Potential Conflicts of Interest:Employment: U. Styrkársdóttir (deCODE Genetics), B.V. Halldórsson (deCODE Genetics), A. Kong (deCODE Genetics), U. Thorsteinsdottir (deCODE Genetics), G. Thorleifsson (deCODE Genetics), K. Stefansson (deCODE Genetics). Consultancies: S.H. Ralston (Novartis, Procter & Gamble, Merck). Stock ownership or options (other than mutual funds): U. Styrkársdóttir (deCODE Genetics), B.V. Halldórsson (deCODE Genetics), A. Kong (deCODE Genetics), U. Thorsteinsdottir (deCODE Genetics), G. Thorleifsson (deCODE Genetics), K. Stefansson (deCODE Genetics). Grants received: U. Styrkársdóttir (GEFOS Consortium), B.V. Halldórsson (GEFOS Consortium), U. Thorsteinsdottir (GEFOS Consortium), S.H. Ralston (Wyeth, Novartis), K. Stefansson (GEFOS Consortium). Patents received: S.H. Ralston (COL1A1 as a diagnostic marker).

Reproducible Research Statement:Study protocol: Not available. Statistical code: Available from Dr. Ioannidis (jioannid@cc.uoi.gr). Data set: Certain portions are available to approved individuals through written agreements with the GEFOS Consortium through Dr. Uitterlinden (a.g.uitterlinden@erasmusmc.nl).

Requests for Single Reprints: John Ioannidis, MD, PhD, Department of Hygiene and Epidemiology, University of Ioannina School of Medicine, PO Box 1186, 45110 Ioannina, Greece; e-mail, jioannid@cc.uoi.gr.

Current Author Addresses: Dr. Richards: Department of Medicine, McGill University, 3755 Côte-Ste-Catherine Road, Montreal, Quebec, H3T-1E2, Canada.

Drs. Kavvoura and Ioannidis: Department of Hygiene and Epidemiology, University of Ioannina School of Medicine, PO Box 1186, 45110, Ioannina, Greece.

Drs. Styrkársdóttir, Halldórsson, Kong, Thorsteinsdottir, Thorleifsson, and Stefansson: deCODE Genetics, Sturlugata 8, IS-101, Reykjavík, Iceland.

Mr. Estrada and Drs. Zillikens, van Meurs, and Uitterlinden: Department of Internal Medicine, Erasmus Medical Center, PO Box 2400, 3000 CA, Rotterdam, the Netherlands.

Drs. Hsu, Karasik, and Kiel: Hebrew SeniorLife, 1200 Centre Street, Boston, MA 02131.

Dr. Wilson and Mr. Mullin: Department of Endocrinology and Diabetes, Sir Charles Gairdner Hospital, Hospital Avenue, Nedlands, Perth 6009, Western Australia.

Ms. Amin and Drs. Aulchenko, Oostra, and van Duijn: Department of Clinical Genetics, Erasmus Medical Center, PO Box 2400, 3000 CA, Rotterdam, the Netherlands.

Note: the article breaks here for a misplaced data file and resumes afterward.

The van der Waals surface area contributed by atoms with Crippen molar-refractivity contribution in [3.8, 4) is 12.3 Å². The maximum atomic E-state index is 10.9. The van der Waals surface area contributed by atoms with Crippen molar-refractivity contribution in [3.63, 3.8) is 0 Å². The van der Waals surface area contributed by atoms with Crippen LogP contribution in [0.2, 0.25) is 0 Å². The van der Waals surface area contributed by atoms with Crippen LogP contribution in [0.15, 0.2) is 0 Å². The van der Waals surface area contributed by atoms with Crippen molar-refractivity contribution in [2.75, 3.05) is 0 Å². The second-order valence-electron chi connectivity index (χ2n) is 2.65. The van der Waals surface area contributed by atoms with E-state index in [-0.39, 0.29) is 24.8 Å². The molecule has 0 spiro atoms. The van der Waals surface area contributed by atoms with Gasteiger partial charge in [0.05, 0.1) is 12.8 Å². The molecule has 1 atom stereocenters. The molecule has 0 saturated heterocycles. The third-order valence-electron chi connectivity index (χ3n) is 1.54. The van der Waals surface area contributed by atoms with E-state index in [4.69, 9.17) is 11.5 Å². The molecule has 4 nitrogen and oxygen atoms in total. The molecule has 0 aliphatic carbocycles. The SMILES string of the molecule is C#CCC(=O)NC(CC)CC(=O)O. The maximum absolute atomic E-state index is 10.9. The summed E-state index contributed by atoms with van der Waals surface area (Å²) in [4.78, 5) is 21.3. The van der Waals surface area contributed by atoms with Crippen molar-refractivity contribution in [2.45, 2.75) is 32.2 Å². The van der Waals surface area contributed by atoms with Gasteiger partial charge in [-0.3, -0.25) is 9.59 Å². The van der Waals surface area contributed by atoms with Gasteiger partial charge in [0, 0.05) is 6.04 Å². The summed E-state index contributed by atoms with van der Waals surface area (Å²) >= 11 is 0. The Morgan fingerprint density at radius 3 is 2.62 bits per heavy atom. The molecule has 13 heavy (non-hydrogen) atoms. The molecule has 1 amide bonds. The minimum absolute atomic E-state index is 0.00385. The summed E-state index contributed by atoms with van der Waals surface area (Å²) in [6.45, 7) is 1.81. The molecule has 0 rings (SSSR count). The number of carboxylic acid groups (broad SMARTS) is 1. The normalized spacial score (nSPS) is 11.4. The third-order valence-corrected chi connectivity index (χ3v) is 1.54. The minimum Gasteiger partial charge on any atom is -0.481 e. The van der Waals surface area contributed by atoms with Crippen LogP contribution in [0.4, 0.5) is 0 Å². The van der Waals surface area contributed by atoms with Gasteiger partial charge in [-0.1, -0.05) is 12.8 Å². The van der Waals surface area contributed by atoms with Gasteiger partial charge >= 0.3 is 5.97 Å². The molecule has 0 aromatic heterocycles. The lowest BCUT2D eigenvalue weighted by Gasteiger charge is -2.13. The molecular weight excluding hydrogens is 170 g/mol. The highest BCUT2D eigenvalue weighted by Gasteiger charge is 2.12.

Drs. Cupples and Demissie and Mr. Zhou: Department of Biostatistics, Boston University School of Public Health, 801 Massachusetts Avenue, Boston, MA 02118.

Drs. Deloukas and Soranzo: Wellcome Trust Sanger Institute, Genome Campus, Hinxton, Cambridge, CB10 1SA, United Kingdom.

Drs. Hofman and Pols: Department of Epidemiology, Erasmus Medical Center, PO Box 2400, 3000 CA, Rotterdam, the Netherlands.

Dr. Sigurdsson: Division of Endocrinology and Metabolism, Landspítali University Hospital, Fossvogur, 108, Reykjavík, Iceland.

Drs. Williams and Spector: Department of Twin Research & Genetic Epidemiology, King's College London, Strand, London, WC2R 2LS, United Kingdom.

Dr. Ralston: Molecular Medicine Centre, The University of Edinburgh, Western General Hospital, Crewe Road, Edinburgh EH4 2XU, United Kingdom.

Author Contributions: Conception and design: J.B. Richards, L.A. Cupples, A. Hofman, H.A.P. Pols, Y. Zhou, S.H. Ralston, D.P. Kiel, J.P.A. Ioannidis, T.D. Spector.

Analysis and interpretation of the data: J.B. Richards, F.K. Kavvoura, U. Styrkársdóttir, K. Estrada, B.V. Halldórsson, Y.-H. Hsu, N. Amin, L.A. Cupples, P. Deloukas, S. Demissie, U. Thorsteinsdottir, N. Soranzo, Y. Zhou, S.H. Ralston, C.M. van Duijn, D.P. Kiel, J.P.A. Ioannidis, T.D. Spector.

Drafting of the article: J.B. Richards, J.P.A. Ioannidis.

Critical revision of the article for important intellectual content: J.B. Richards, F.K. Kavvoura, K. Estrada, B.V. Halldórsson, Y.-H. Hsu, M.C. Zillikens, S.G. Wilson, B.H. Mullin, N. Amin, Y.S. Aulchenko, P. Deloukas, A. Hofman, J.B. van Meurs, H.A.P. Pols, G. Sigurdsson, F.M.K. Williams, S.H. Ralston, C.M. van Duijn, D.P. Kiel, J.P.A. Ioannidis, T.D. Spector.

Final approval of the article: J.B. Richards, F.K. Kavvoura, U. Styrkársdóttir, B.V. Halldórsson, Y.-H. Hsu, M.C. Zillikens, S.G. Wilson, B.H. Mullin, N. Amin, Y.S. Aulchenko, L.A. Cupples, P. Deloukas, S. Demissie, A. Hofman, A. Kong, J.B. van Meurs, H.A.P. Pols, G. Sigurdsson, U. Thorsteinsdottir, F.M.K. Williams, S.H. Ralston, G. Thorleifsson, C.M. van Duijn, D.P. Kiel, J.P.A. Ioannidis.

Provision of study materials or patients: A. Hofman, B.A. Oostra, H.A.P. Pols, G. Sigurdsson, N. Soranzo, D.P. Kiel, T.D. Spector.

Statistical expertise: J.B. Richards, K. Estrada, B.V. Halldórsson, Y.-H. Hsu, N. Amin, Y.S. Aulchenko, L.A. Cupples, S. Demissie, A. Kong, J.B. van Meurs, N. Soranzo, G. Thorleifsson, C.M. van Duijn, J.P.A. Ioannidis.

Obtaining of funding: A. Hofman, H.A.P. Pols, N. Soranzo, S.H. Ralston, D.P. Kiel, K. Stefansson, J.P.A. Ioannidis, T.D. Spector.